Recording the struggle for women's rights in Kyrgyzstan

Aminatou Echard's poetic documentary takes the 1958 novel "Jamilia" by Chingiz Aitmatov as the starting point for conversations with Kyrgyz women of all generations. Inspired by the novel’s eponymous heroine, the protagonists open up about their experiences, desires, and views on women’s rights. By Adela Lovric

By Adela Lovric

On her first trip to Kyrgyzstan, the French filmmaker Aminatou Echard took with her Chingiz Aitmatov’s "Jamilia", a novel lauded by Louis Aragon as "the most beautiful love story in the world". The book, which turned out to be a household staple of every Kyrgyz woman she met on the way, dramatically influenced her journey.

As Echard explains, many of them are still immersed in traditions today that pressure women to give up on their freedoms, yet, in the Soviet Union, they were encouraged to maintain a certain level of independence through education, which promoted more equality between women and men. Most women encountered the emancipatory story of "Jamilia" in school. And with a copy of "Jamilia" in her hands, Echard won their trust and fast-tracked her way to intimate conversations with women who are discouraged by society from expressing their feelings and needs.

During their encounters, the book created a space of trust and mutual understanding between them and the filmmaker. Inspired by the novel's main character, whom they idolised, some of them would quickly digress from talking about the book and open up to Echard about their own experiences.

Jamilia – a Kyrgyz heroine

Echard filmed these confessional interviews with a Super-8 camera, accompanied by an interpreter. Ten years later in 2018, her first feature-length documentary "Jamilia" about her encounters with the Kyrgyz women was released.


Set in cities and villages of the Ferghana and Talas regions in the western part of Kyrgyzstan, it seamlessly collages her conversations with the local 'Jamilias' – fourteen women aged between fifteen and seventy-two who find glimpses of themselves in Aitmatov’s novel and its main protagonist.

Set in rural Kyrgyzstan in the Soviet Union during the Second World War, the novel is a simple story of a young woman who fights for love and rebels against the strict societal rules. The twenty-year-old Jamilia is married to Sadyk who kidnapped her to marry her – a reprehensible real-life practice that is still common in Kyrgyzstan. After Sadyk goes to war, Jamilia meets Daniyar, a soldier who has returned wounded from the front. They fall in love with each other and the story ends with the two lovers eloping.

The character of Jamilia symbolises female strength, emancipation and self-determination. She breaks free from traditional behavioural codes and lives according to her desire and will. She is both celebrated and condemned for her transgressive behaviour, and because of this duality, she is described as personifying modern-day Kyrgyzstan.

"We could fill a whole book with our regrets"

For most protagonists in Echard’s film, Jamilia represents their repressed desires. Many share her experience of having being kidnapped and married to a man they didn't love. Some of them are divorced, while others live on in the conviction that forced marriage is the only way to be part of society. Jamilia is a role model with whom women can identify or an unattainable dream of which they are not supposed to speak. Some even express their disdain for her emotionality and for choosing love over loyalty to a flawed tradition.But in talking about their own experience of kidnapping and marriage in which their husband's family treats them as a possession, they reveal a psychological condition similar to the phenomenon of the Stockholm Syndrome. Echard wonderfully captures these oscillations between different protagonists and the dissonance within individuals to reveal the mechanisms on which forced marriages and their unbalanced gender dynamics are still based.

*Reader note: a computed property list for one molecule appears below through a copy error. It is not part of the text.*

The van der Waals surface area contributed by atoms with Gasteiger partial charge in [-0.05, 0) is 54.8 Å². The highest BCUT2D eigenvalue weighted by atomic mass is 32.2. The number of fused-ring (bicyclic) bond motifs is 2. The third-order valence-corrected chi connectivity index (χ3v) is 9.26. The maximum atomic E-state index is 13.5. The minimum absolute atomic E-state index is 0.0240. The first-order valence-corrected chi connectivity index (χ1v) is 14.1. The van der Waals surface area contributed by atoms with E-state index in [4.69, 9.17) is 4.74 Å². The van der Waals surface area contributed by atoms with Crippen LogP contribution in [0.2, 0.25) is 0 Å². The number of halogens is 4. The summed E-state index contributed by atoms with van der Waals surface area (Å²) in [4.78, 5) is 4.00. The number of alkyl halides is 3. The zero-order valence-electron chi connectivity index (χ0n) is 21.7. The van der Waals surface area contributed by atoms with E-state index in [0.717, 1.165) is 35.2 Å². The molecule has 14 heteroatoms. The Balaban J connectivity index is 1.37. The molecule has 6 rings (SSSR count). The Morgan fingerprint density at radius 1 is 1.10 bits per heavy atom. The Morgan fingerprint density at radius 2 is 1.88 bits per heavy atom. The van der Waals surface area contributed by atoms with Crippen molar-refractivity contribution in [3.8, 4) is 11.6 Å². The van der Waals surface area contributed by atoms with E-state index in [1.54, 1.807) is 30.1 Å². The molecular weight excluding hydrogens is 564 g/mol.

Mirroring women’s hardships

The film voices different aspects of women's complex lives and the hard decisions they have to make to either reconcile themselves to their family’s expectations and the community's rules, or be cast out with the man they love. It also touches upon the socio-political conditions – the collapse of the Soviet Union and the way the economic transition rearranged people’s lives and plans, making women turn from building a career to tending the domestic hearth owing to a lack of prospects.


The filmmaker's gaze never feels voyeuristic or judgemental; rather the opposite. The confessional intimacy matches the images in the film: gentle, passive, almost still footage of women in and around their homes or out in nature, portrayed as if frozen in space and time.


The pace is additionally slowed down with long shots of the landscape – classically beautiful, mellow, impressionistic images with the visible Super-8 grain. The muted and technically outdated visual language is contrasted with a crisp sound of digitally recorded voices confessing the silenced parts of themselves.


Teenagers dream of women's emancipation


In Echard's "Jamilia", the strong and hopeful voices of and about the new generations are given space as well. Thanks to Aitmatov's book and the teachers who want to make a positive impact on young people's lives, girls are taught in school to learn how to express their preferences and needs.


They are encouraged to form their own opinions when confronted with persuasive arguments from their family, their country, or their religion to follow everyone's but their own interests.


The character of Jamilia fuels this change that is imminently spreading. It offers a valuable lesson to girls and women about the importance of protecting their rights and fighting for one's freedom.


Adela Lovric


© 2020